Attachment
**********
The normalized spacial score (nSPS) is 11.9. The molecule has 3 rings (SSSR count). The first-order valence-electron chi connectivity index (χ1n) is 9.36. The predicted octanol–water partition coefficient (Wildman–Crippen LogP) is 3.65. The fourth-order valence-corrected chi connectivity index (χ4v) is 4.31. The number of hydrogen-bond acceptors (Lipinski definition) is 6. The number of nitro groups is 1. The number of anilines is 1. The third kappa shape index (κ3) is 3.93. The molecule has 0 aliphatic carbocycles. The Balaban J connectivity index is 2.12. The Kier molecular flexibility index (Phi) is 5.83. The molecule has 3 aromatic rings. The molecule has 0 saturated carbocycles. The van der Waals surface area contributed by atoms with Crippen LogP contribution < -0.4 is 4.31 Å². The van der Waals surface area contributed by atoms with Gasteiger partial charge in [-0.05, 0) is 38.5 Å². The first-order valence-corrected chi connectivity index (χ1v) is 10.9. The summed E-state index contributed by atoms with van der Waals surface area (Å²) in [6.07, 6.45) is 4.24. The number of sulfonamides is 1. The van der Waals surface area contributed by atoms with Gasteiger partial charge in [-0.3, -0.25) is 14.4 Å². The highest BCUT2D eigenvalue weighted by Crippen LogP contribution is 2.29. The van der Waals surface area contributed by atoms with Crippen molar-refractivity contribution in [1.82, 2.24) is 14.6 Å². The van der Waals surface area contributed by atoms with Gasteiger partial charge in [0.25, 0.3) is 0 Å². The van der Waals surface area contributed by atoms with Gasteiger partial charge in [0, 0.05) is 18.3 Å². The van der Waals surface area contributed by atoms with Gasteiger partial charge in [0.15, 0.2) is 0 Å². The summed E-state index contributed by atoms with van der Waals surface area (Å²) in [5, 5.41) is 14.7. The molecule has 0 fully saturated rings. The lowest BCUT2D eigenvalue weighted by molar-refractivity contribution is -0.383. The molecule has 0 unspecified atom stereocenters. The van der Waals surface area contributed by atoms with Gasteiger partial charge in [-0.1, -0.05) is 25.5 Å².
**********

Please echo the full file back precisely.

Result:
The normalized spacial score (nSPS) is 11.9. The molecule has 3 rings (SSSR count). The first-order valence-electron chi connectivity index (χ1n) is 9.36. The predicted octanol–water partition coefficient (Wildman–Crippen LogP) is 3.65. The fourth-order valence-corrected chi connectivity index (χ4v) is 4.31. The number of hydrogen-bond acceptors (Lipinski definition) is 6. The number of nitro groups is 1. The number of anilines is 1. The third kappa shape index (κ3) is 3.93. The molecule has 0 aliphatic carbocycles. The Balaban J connectivity index is 2.12. The Kier molecular flexibility index (Phi) is 5.83. The molecule has 3 aromatic rings. The molecule has 0 saturated carbocycles. The van der Waals surface area contributed by atoms with Crippen LogP contribution < -0.4 is 4.31 Å². The van der Waals surface area contributed by atoms with Gasteiger partial charge in [-0.05, 0) is 38.5 Å². The first-order valence-corrected chi connectivity index (χ1v) is 10.9. The summed E-state index contributed by atoms with van der Waals surface area (Å²) in [6.07, 6.45) is 4.24. The number of sulfonamides is 1. The van der Waals surface area contributed by atoms with Gasteiger partial charge in [-0.3, -0.25) is 14.4 Å². The highest BCUT2D eigenvalue weighted by Crippen LogP contribution is 2.29. The van der Waals surface area contributed by atoms with Crippen molar-refractivity contribution in [1.82, 2.24) is 14.6 Å². The van der Waals surface area contributed by atoms with Gasteiger partial charge in [0.25, 0.3) is 0 Å². The van der Waals surface area contributed by atoms with Gasteiger partial charge in [0, 0.05) is 18.3 Å². The van der Waals surface area contributed by atoms with Gasteiger partial charge in [0.15, 0.2) is 0 Å². The summed E-state index contributed by atoms with van der Waals surface area (Å²) in [5, 5.41) is 14.7. The molecule has 0 fully saturated rings. The lowest BCUT2D eigenvalue weighted by molar-refractivity contribution is -0.383. The molecule has 0 unspecified atom stereocenters. The van der Waals surface area contributed by atoms with Gasteiger partial charge in [-0.1, -0.05) is 25.5 Å².